Insert Bad ‘.Crap’ Joke Here
Fire up the rumor mill. Apple’s .Mac service, which allows subscribers access to email, data storage and Web publishing tools for $99 a year, will go offline for maintenance tomorrow from 10 a.m. to 12 p.m. PDT–hours that coincide quite nicely with those of the press event at which Apple is rumored to be launching its radically redesigned iMacs. Could it be that the archaic online services suite will see a major upgrade as well? Perhaps even the one based on Google’s Web apps that Apple CEO Steve Jobs seemed to hint at during this year’s D conference?
I’ll give you a concrete example. I love Google Maps, use it on my computer, you know, in a browser. But when we were doing the iPhone, we thought, wouldn’t it be great to have maps on the iPhone? And so we called up Google and they’d done a few client apps in Java on some phones and they had an API that we worked with them a little on. And we ended up writing a client app for those APIs. They would provide the back-end service. And the app we were able to write, since we’re pretty reasonable at writing apps, blows away any Google Maps client. Just blows it away. Same set of data coming off the server, but the experience you have using it is unbelievable. It’s way better than the computer. And just in a completely different league than what they’d put on phones before.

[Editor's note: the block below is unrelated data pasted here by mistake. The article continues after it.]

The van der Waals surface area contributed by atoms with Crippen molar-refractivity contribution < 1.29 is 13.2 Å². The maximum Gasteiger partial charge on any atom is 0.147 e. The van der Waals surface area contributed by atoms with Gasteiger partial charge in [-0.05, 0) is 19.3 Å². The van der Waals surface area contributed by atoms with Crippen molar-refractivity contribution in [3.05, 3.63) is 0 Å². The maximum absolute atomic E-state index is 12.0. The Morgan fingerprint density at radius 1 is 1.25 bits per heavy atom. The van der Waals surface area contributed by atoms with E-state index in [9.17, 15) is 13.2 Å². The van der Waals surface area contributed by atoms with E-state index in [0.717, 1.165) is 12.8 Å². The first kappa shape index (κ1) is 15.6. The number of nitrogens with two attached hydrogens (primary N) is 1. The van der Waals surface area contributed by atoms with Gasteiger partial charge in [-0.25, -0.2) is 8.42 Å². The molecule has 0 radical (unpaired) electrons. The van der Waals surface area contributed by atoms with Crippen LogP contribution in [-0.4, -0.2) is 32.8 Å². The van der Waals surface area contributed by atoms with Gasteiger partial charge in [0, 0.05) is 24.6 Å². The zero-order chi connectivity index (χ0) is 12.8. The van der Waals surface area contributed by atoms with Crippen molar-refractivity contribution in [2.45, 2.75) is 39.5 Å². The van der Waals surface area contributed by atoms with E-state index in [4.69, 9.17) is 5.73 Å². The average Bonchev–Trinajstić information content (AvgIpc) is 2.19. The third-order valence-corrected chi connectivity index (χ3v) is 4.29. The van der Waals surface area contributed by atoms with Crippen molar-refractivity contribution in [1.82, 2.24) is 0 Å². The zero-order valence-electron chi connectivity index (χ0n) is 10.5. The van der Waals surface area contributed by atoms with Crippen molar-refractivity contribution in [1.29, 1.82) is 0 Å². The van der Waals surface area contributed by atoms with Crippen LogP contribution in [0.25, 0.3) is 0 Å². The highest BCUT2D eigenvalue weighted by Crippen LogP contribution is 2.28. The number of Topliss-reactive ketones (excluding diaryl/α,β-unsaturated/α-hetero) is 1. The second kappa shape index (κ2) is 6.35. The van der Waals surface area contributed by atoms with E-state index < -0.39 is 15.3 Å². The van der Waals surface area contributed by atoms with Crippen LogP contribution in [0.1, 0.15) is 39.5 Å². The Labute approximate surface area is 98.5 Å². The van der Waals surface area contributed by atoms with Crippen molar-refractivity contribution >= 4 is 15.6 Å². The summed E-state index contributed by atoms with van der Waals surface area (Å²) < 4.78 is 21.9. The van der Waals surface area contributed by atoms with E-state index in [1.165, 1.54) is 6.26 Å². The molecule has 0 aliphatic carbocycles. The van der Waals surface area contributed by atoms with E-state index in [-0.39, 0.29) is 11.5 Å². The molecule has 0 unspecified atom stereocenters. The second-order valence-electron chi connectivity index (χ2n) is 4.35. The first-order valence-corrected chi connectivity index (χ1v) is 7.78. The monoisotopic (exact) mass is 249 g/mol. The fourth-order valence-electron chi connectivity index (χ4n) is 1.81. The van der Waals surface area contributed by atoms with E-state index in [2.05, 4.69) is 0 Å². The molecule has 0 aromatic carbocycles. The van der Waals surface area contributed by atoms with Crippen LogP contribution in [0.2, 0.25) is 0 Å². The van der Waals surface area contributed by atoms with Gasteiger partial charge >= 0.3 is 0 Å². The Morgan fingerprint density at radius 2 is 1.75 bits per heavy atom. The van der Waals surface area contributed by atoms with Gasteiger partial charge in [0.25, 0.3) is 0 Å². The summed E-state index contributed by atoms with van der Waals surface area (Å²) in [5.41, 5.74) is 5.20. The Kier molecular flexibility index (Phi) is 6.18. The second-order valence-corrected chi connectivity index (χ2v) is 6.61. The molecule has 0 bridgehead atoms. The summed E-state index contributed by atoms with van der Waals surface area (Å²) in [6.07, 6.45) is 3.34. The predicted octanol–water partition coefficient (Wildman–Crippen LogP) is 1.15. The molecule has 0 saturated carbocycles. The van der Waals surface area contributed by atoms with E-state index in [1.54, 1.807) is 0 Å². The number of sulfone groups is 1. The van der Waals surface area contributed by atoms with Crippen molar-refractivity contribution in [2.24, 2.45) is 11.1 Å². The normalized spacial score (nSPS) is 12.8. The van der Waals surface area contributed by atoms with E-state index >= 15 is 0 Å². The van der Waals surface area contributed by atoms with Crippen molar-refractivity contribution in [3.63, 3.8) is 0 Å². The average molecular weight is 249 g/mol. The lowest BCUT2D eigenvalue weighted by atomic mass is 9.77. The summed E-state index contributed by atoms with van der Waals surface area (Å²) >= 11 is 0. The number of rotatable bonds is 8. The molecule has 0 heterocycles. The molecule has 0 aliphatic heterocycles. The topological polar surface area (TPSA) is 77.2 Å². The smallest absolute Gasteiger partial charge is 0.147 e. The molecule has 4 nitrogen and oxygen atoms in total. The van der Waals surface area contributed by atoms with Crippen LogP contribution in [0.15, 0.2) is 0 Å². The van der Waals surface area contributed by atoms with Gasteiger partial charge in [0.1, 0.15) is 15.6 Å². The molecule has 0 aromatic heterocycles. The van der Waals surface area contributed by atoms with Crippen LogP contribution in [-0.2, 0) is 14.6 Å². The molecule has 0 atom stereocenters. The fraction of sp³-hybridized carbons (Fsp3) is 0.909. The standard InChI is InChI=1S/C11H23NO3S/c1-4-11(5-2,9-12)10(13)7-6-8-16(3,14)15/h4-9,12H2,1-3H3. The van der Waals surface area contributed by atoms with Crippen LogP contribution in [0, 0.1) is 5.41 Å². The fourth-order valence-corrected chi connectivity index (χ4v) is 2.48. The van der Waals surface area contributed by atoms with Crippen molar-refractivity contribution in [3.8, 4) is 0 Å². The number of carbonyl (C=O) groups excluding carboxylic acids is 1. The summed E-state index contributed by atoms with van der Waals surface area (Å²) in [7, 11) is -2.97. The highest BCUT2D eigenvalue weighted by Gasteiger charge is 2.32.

“And, you know, that client is the result of a lot of technology on the client, that client application. So when we show it to them, they’re just blown away by how good it is. And you can’t do that stuff in a browser.
“So people are figuring out how to do more in a browser, how to get a persistent state of things when you’re disconnected from a browser, how do you actually run apps locally using, you know, apps written in those technologies so they can be pretty transparent, whether you’re connected or not.
“But it’s happening fairly slowly and there’s still a lot you can do with a rich client environment. At the same time, the hardware is progressing to where you can run a rich client environment on lower and lower-cost devices, on lower and lower-power devices. And so there’s some pretty cool things you can do with clients.”